I hate to admit it, but I’d never heard about this page 99 business before. I mean, I’ve read a little Ford Madox Ford, but his advice about turning to page 99 to find the essence of a book stuck me, initially, as a little weird. Then I tried it with my latest book, a memoir about how me and my dying father baked our way to truth and reconciliation, called Life, Death & Bialys: A Father/Son Baking Story. And let me tell you, FMF turns out to have been a freaking genius. Here’s a bit from my page 99, which takes place outside the world’s best bialy shop, a place called Kossar’s on New York’s lower east side:Visit Dylan Schaffer's website, and read an excerpt from Life, Death & Bialys.
“We walk outside and stand in front of the store eating. Cream cheese would be nice, but I can see how eating it dry is a purer bialy experience.
We hear someone with an English accent say to her friends, ‘It’s just like a bagel, but without the hole.’
Flip [my father] steps over and corrects her, though he’s gentle about it and doesn’t make me want to hide. With his mouth full, he shakes his head a few times and says, ‘Not a bagel, darling. Totally different animal. Baked, not boiled. You see the onions in the middle?’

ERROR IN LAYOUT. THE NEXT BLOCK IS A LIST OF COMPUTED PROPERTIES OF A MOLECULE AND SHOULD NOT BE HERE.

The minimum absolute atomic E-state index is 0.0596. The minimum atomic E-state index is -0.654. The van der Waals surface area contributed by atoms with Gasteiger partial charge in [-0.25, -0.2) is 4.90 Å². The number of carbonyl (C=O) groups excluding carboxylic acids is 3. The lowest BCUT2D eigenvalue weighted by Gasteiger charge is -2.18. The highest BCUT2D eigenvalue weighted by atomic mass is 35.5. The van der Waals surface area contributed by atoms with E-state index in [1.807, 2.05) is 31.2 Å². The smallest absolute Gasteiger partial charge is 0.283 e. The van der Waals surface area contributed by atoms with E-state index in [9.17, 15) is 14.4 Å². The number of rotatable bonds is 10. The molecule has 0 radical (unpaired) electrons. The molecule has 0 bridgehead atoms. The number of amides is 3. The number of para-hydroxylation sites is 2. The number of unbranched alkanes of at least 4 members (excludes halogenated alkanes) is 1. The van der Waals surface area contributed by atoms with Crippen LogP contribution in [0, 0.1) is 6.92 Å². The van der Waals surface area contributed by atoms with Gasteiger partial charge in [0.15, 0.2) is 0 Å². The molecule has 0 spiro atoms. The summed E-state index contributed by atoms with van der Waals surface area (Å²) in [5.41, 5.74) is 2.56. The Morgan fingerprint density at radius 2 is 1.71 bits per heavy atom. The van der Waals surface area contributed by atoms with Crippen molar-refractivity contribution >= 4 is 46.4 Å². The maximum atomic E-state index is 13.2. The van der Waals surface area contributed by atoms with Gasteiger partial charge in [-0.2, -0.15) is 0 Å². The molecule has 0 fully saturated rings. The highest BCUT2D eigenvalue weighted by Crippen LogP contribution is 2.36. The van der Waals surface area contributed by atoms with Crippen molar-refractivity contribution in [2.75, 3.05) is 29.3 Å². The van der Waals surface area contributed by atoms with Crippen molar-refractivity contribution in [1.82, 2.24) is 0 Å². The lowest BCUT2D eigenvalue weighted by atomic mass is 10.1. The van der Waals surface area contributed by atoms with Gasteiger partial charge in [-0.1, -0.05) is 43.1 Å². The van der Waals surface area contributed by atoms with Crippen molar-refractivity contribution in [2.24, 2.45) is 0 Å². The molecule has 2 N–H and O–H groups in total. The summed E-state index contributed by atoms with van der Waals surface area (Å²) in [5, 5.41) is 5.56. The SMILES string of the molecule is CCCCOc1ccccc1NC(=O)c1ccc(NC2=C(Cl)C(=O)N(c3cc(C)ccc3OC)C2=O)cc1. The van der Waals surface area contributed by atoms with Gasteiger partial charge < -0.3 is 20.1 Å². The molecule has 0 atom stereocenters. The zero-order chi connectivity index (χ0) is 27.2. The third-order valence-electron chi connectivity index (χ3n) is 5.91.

A few seconds later Flip is part of the gang, telling them how he used to come for bialys sixty years ago, asking about their travels around the country. I stand by, silently, savoring my first Kossar’s bialy, and wondering how a person so close to death can be so cheerful.”
Life, Death & Bialys, as you may have gathered, is about life, death, and bialys. Page 99 nicely (it’s slightly spooky just how nicely) offers a glimpse on each of those topics. The book tells the story of how, just a few weeks before my father died, we took an intensive baking class in New York City. My father left my mom when I was five and we’d spent very little time together over the next thirty years. Flip hoped the class would give us a chance to come to something like terms.
Page 99 offers a nice preview. It demonstrates what a strange and funny and weird and bialy-obsessed person my father was. It shows that, like my dad, bialys are rare, inimitable, and widely misunderstood. And, finally, it suggests that during our week learning to bake in New York, and in the few weeks before Flip died, I stood by watching, wondering, and marveling and how strong life can be, even at the very end.